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NEXTOR receives $1 million NASA grant for improving air traffic control

NEXTOR receives $1 million NASA grant for improving air traffic control

David Lovell, PI for the Maryland portion of the grant.
David Lovell, PI for the Maryland portion of the grant.

NEXTOR, the National Center of Excellence for Aviation Operations Research, has received a two-year, $1.04 million grant from NASA to evaluate methods of relieving the nation’s overburdened aviation system through improvements to its air traffic control system.

“Advanced Stochastic Network Queuing Models of the Impact of 4D Trajectory Precision on Aviation System Performance” will build a large-scale stochastic queuing model of the national airspace system that will allow the Federal Aviation Administration to estimate improvements in performance metrics and reliability afforded by individual technological enhancements to the air traffic control system. Such enhancements could include time-based metering, performance-based services, and paired operations on closely spaced parallel runways.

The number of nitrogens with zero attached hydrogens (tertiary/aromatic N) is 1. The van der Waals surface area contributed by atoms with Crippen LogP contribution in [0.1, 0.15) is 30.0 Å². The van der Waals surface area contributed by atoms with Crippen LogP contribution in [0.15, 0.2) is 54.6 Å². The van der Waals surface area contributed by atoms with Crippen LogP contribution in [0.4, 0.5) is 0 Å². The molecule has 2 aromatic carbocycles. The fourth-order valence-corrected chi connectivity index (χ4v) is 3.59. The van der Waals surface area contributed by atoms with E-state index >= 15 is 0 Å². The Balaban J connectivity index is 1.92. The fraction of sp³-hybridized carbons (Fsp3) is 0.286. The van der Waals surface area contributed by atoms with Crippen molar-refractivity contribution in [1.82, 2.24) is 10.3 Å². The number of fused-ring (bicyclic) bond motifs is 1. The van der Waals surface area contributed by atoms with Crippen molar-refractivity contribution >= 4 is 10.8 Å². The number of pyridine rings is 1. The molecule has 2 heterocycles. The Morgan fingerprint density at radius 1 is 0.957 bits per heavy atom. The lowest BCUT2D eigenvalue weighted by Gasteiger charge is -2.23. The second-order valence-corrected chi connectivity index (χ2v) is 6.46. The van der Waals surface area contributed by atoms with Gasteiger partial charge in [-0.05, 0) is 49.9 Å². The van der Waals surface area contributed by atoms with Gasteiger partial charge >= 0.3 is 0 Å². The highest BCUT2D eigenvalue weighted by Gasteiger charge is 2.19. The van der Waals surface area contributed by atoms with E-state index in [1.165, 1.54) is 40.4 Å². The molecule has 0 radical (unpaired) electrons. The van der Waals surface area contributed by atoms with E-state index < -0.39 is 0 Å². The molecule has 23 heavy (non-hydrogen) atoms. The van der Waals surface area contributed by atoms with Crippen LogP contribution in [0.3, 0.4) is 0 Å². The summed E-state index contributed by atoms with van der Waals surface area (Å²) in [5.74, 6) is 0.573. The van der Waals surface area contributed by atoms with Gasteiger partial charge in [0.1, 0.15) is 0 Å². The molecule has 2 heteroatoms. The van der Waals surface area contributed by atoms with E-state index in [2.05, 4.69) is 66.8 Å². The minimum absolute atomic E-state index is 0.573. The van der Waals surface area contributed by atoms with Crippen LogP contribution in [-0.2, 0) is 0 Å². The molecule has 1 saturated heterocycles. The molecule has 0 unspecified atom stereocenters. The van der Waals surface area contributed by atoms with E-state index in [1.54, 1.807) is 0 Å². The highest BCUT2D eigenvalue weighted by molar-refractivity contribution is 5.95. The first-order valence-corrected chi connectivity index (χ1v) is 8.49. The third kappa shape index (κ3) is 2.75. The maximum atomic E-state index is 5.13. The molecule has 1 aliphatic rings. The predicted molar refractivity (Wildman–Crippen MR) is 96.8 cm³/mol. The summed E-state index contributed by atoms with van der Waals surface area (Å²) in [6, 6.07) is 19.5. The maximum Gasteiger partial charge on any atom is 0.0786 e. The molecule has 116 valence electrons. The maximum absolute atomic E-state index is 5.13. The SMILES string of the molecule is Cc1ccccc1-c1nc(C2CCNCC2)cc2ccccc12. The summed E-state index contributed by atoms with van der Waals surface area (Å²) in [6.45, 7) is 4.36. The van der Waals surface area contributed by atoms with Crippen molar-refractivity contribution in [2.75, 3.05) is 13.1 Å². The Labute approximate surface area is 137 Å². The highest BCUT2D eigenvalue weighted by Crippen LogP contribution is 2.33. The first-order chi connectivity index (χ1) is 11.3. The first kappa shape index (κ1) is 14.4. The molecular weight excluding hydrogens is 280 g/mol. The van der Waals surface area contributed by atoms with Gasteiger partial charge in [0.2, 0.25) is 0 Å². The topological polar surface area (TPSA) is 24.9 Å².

The principal investigator for the grant is Mark Hansen, professor of civil and environmental engineering with the Institute for Transportation Studies at the University of California, Berkeley. The University of Maryland, MIT and Intelligent Automation, Inc. (IAI) of Rockville, Md. are the subcontractors. Associate Professor David Lovell (CEE/ISR) is the principal investigator for the Maryland portion. Several ISR alumni hold senior positions at IAI.

Currently, air traffic controllers are often unable to predict exact arrival times of aircraft, leading to delays and causing aircraft to circle above airports because of traffic backup on the ground. The researchers will develop models and algorithms that address the problem of how to schedule and route planes so that the delay on the entire system is minimized.

One idea being considered is to contract with pilots to land at a certain place at a given time. If the pilots meet their contracts, they would be given priority landing times.

The research uses four-dimensional trajectories as a way to better pinpoint an aircraft’s exact position and arrival time. (4D trajectories include the three spatial dimensions plus time.)

September 14, 2007


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